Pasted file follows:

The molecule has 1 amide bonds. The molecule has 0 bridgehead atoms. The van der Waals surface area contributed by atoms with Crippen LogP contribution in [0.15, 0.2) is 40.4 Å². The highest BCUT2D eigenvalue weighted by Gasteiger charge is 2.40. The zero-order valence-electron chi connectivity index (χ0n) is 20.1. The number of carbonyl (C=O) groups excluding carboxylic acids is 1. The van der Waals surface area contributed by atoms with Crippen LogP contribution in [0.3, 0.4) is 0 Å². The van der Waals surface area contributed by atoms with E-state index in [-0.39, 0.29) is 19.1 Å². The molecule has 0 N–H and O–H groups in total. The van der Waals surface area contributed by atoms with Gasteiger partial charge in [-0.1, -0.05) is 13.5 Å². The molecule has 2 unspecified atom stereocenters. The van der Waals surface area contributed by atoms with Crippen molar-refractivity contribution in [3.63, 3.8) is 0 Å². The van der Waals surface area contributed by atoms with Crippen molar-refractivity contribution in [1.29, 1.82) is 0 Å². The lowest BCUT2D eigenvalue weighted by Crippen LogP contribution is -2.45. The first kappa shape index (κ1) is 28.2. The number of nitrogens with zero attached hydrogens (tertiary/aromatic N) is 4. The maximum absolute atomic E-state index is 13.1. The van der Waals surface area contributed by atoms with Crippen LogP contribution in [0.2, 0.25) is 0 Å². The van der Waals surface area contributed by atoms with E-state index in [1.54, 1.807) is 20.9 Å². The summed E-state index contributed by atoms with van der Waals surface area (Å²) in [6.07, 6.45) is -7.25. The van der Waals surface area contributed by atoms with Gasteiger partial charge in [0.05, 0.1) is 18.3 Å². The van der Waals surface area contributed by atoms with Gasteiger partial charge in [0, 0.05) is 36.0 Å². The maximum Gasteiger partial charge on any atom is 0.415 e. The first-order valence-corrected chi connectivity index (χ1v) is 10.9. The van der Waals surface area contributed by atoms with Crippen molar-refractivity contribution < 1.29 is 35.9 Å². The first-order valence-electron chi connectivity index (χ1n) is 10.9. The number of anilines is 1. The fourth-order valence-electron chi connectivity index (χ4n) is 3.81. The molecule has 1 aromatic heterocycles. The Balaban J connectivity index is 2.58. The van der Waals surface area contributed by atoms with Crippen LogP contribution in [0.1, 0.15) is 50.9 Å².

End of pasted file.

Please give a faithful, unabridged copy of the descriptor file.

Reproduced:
The molecule has 1 amide bonds. The molecule has 0 bridgehead atoms. The van der Waals surface area contributed by atoms with Crippen LogP contribution in [0.15, 0.2) is 40.4 Å². The highest BCUT2D eigenvalue weighted by Gasteiger charge is 2.40. The zero-order valence-electron chi connectivity index (χ0n) is 20.1. The number of carbonyl (C=O) groups excluding carboxylic acids is 1. The van der Waals surface area contributed by atoms with Crippen LogP contribution in [0.3, 0.4) is 0 Å². The van der Waals surface area contributed by atoms with E-state index in [-0.39, 0.29) is 19.1 Å². The molecule has 0 N–H and O–H groups in total. The van der Waals surface area contributed by atoms with Gasteiger partial charge in [-0.1, -0.05) is 13.5 Å². The molecule has 2 unspecified atom stereocenters. The van der Waals surface area contributed by atoms with Crippen molar-refractivity contribution in [3.63, 3.8) is 0 Å². The van der Waals surface area contributed by atoms with Crippen molar-refractivity contribution in [1.29, 1.82) is 0 Å². The lowest BCUT2D eigenvalue weighted by Crippen LogP contribution is -2.45. The first kappa shape index (κ1) is 28.2. The number of nitrogens with zero attached hydrogens (tertiary/aromatic N) is 4. The maximum absolute atomic E-state index is 13.1. The van der Waals surface area contributed by atoms with Crippen LogP contribution in [0.2, 0.25) is 0 Å². The van der Waals surface area contributed by atoms with E-state index in [1.54, 1.807) is 20.9 Å². The summed E-state index contributed by atoms with van der Waals surface area (Å²) in [6.07, 6.45) is -7.25. The van der Waals surface area contributed by atoms with Gasteiger partial charge in [0.05, 0.1) is 18.3 Å². The van der Waals surface area contributed by atoms with Gasteiger partial charge in [0, 0.05) is 36.0 Å². The maximum Gasteiger partial charge on any atom is 0.415 e. The first-order valence-corrected chi connectivity index (χ1v) is 10.9. The van der Waals surface area contributed by atoms with Crippen molar-refractivity contribution < 1.29 is 35.9 Å². The first-order valence-electron chi connectivity index (χ1n) is 10.9. The number of anilines is 1. The fourth-order valence-electron chi connectivity index (χ4n) is 3.81. The molecule has 1 aromatic heterocycles. The Balaban J connectivity index is 2.58. The van der Waals surface area contributed by atoms with Crippen LogP contribution in [0.1, 0.15) is 50.9 Å².